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Cablegate: Djibouti Celebrates 27 Years of Independence

This record is a partial extract of the original cable. The full text of the original cable is not available.

UNCLAS SECTION 01 OF 02 DJIBOUTI 000915

SIPDIS

E.O. 12958: N/A
TAGS: PREL PGOV PNAT IS IZ SU SO DJ
SUBJECT: DJIBOUTI CELEBRATES 27 YEARS OF INDEPENDENCE

1. (U) SUMMARY: Djibouti marked the 27th anniversary of its
independence from France, Sunday, June 27, 2004 with
Government hosted celebrations including a military parade
and a reception at the Presidential Palace. Ambassador with
USLO attended the early morning parade, and was accompanied
by USLO, Pol/Econ, PAO and USAID at the presidential
reception. There, in the presence of his cabinet, parliament
members, the former President of Djibouti, village elders and
a host of other Djiboutian citizens and invited guests,
President Ismael Omar Guelleh addressed the population in two
speeches: one in French and one in Somali. In his remarks in
French, he spoke about measuring progress, the necessity of
building a democratic state, his own progress as President,
ties with the larger world, and the problems of Iraq, the
Palestinians, Somalia and Sudan in the Near East and Horn of
Africa region. Guelleh's speech in Somali was impromptu and
was not published in the newspapers or copied to the
diplomatic community. END SUMMARY.

2. (U) President Ismael Omar Guelleh's speech in French to
the people of Djibouti began by underlining the importance of
progress taking time, saying "the progress of nations is not
measured by a combination of ephemeral events, but by
successive historic steps taken by each generation to leave
the next with the best of its own." Guelleh continued that
in celebrating the day of independence, "it reminds us to ask
ourselves if each one of us has done all that can be done for
succeeding generations." Guelleh transitioned into the topic
of presidential elections by speaking of next year's
celebration being led by "the leaders chosen by the
Djiboutian people in the next presidential election."

3. (U) Guelleh commented that whoever is elected will be
expected to build an efficient democratic state which stands
against all forms of discrimination, continue to build a
liberal economy to generate wealth and employment, construct
a society of solidarity and favor a cultural renaissance in
line with the times, respectful of the Djiboutian identity.

4. (U) Guelleh was confident in assessing his performance of
the objectives he initiated, saying "I believe that we have
reached the objectives that constitute a reinvention of a
modern and modest nation, conscious not to just take the
missions that it is able to accomplish, but determined to
assume full responsibility, with forward thinking and the
capacity of innovation." Guelleh continued that "the best
sign of our commitment to independence and the most solid
gauge of its longevity resides in the concretisation of our
firm will to render justice to the women of Djibouti."
Guelleh also highlighted his administration's creation of a
Family Code of Law, which using a combination of French civil
code and Sharia law, and replaces the use of Sharia law in
family matters.

5. (U) Guelleh's speech also addressed the widening of
Djibouti's diplomatic circles and friendships around the
globe. Guelleh commented that the decision by COMESA to hold
the next summit in Djibouti is a "mark of confidence in the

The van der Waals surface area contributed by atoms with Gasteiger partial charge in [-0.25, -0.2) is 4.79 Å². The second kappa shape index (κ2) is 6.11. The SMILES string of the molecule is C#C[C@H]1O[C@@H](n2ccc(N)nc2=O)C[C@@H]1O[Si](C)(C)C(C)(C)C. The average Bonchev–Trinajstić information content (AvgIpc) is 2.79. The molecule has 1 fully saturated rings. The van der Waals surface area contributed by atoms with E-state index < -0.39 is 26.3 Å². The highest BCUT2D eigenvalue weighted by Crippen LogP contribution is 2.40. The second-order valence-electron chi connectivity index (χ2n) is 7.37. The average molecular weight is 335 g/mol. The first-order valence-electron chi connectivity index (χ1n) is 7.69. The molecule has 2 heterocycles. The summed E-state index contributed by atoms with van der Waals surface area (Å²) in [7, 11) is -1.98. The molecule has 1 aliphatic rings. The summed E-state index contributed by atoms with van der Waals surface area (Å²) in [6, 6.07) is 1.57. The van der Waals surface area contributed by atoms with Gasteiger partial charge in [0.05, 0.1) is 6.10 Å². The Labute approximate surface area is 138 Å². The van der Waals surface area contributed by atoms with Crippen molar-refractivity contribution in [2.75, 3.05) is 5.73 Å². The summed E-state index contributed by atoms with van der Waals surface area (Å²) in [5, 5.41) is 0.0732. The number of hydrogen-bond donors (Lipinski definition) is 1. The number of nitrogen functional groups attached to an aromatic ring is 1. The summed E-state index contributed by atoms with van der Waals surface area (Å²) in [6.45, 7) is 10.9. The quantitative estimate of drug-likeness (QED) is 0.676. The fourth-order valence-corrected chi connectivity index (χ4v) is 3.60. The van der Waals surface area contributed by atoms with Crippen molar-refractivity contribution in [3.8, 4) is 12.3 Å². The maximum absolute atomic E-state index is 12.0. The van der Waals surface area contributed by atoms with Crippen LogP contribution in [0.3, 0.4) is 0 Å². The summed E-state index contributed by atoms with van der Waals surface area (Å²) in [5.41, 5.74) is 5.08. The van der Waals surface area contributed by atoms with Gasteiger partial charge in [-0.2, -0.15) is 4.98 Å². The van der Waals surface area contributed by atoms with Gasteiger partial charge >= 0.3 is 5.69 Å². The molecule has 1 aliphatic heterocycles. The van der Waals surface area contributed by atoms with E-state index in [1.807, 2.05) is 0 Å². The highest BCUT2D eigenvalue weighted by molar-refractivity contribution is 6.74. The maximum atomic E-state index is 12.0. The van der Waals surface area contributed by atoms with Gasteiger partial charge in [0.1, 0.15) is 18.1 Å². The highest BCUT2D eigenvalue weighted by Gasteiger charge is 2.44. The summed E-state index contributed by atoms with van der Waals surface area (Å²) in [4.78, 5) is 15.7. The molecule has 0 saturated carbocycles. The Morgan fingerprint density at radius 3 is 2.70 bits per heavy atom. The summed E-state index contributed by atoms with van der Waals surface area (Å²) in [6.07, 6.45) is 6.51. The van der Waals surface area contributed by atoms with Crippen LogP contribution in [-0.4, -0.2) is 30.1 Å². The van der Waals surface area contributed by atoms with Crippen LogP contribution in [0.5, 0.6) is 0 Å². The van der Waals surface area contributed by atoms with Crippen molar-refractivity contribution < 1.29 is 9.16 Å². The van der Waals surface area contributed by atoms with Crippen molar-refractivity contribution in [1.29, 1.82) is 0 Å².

manner of Djiboutian diplomacy over the past 27 years
striving to make an efficient instrument of service to our
economic ambition and to present the international scene with
a confirmation of our will to work towards peace and harmony
throughout, for African and Arab-Islamic unity."

6. (U) Speaking on the current round of Somali peace talks in
Nairobi, Guelleh said that after two years of negotiation,
its final phase "fulfills the hopes that we have, in the
course of this summer by the grace of God, for the creation
of republican institutions under the sovereign will of the
Somali people." Guelleh then called for international
support of the next Somali government saying, "no structure
of a State can be viable if the international community does
not cement its support by furnishing and accompanying the
institution of the next Somali government, with the human,
material and financial means necessary to accomplish its
mission."

7. (U) Guelleh added, however, that "by contrast, the
Republic of Djibouti will never accept the destructive policy
aimed at failure, which guides Mister Sharon in leading the
Palestinian conflict. He has anchored himself into a
unilateral vision, excluding completely the Palestinian
people with the firm will to install an Israeli country in
the Palestinian territory." He continued "Mister Sharon
demonstrates once again his will to simply deny the existence
of the Palestinian people. We remain convinced that, with
this arrangement, there cannot be peace in the framework
negotiated for the existence of two nations within viable
territories."

8. (U) Guelleh closed his speech by applauding the signing of
the Sudan peace accords, congratulating the United Nations
for their efforts to "help the Iraqi people in their pursuit
of peace and security," He stated: "We remain convinced that
the process of returning the leadership of their own destiny
to the hands of the Iraqi people by way of a provisional
council constitutes the wisest road for the return of peace
and security to the hearts and spirits of our Iraqi brethren,
and we will continue to support all engagements carried out
to safeguard the unity, the sovereignty of the Iraqi people
and the integrity of Iraq."

9. (U) Broad press coverage in "La Nation" newspaper was
given to President Bush's message of congratulations on the
occasion of Djibouti's national day.
RAGSDALE

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